by Ben Goldstein
What does it mean to be accountable to a cross-class, cross-generational and multi-racial group raising money for grassroots organizing as a young white man with access to wealth? This is the question I asked myself when I joined the Bread & Roses Giving Project early this year. The Giving Project is a 6-month long undertaking dedicated to raising funds for racial and economic justice in the Philadelphia area. The Project involved twenty people, including a handful of RG-Philly members that participated as rich folks who are transparent about their access to wealth. Together we did the work of becoming what Bread & Roses calls donor-organizers: we participated in a weekend-long training on the racial wealth divide, fundraised our networks, made meaningful gifts of our own, and interviewed grantees to determine collectively where the funds we raised should go. Each step of the way was expertly facilitated by the Bread and Roses staff, which allowed participants with varying degrees of experience with social justice organizing to have honest conversations with one another, and with their friends and their families, about the need to fund organizations working for justice and systems change in our communities.
I found that showing up and being accountable as a rich person was scary, but also exhilarating for the same reason: it meant being honest. It meant allowing myself to be vulnerable, to make mistakes. Sharing stories about our families’ class background and the class patterns that accompanied it, about our own access to wealth in a non-RG space, was intimidating. Even simply the phrase “young person with access to wealth,” circulated a lot in an RG context, was jarring to other Project participants. Being out and open about one’s wealth can be unusual in more progressive and radical political spaces. But allowing ourselves to talk about those feelings honestly and without self-reproach or judgment was necessary to creating this space. As RG members, we were breaking taboos but also being careful about taking up too much space. We all knew that each of us was going out and having hard conversations with friends and family, whether we were asking them for $15 or $15,000. Not only that, each of us was challenging head-on the idea that entitled white folks knew what was “best” for communities most affected by the wealth divide, by racialized capitalism.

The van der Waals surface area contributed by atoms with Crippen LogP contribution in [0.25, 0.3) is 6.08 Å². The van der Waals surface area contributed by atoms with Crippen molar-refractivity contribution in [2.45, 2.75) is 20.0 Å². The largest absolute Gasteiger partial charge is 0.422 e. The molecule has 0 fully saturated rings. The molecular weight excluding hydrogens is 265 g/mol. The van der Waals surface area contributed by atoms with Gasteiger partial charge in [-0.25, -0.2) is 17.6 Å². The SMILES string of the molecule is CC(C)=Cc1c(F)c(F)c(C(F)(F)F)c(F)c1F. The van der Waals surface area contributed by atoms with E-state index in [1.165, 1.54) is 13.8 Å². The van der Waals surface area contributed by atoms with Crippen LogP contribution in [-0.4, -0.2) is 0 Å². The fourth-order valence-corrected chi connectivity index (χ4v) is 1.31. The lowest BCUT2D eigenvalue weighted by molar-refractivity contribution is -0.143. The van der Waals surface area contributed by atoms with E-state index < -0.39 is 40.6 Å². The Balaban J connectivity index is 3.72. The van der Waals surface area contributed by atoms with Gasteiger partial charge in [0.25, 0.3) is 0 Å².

In the end, the Giving Project raised $210,000—doubling our initial goal of $100,000. The success of the Project was exciting for all involved. I personally feel invested in future iterations of this giving circle. I felt accountable in the sense that I had a lot of difficult conversations, and pushed myself to challenge friends and family to give more than they have in the past. At the same time, there was a lingering feeling that I could have done more, put in a greater effort, made a few more asks, had better conversations. This might be a class tendency toward perfectionism, but it’s also the feeling that though this project is over, the hard work of working for the redistribution of wealth and power continues.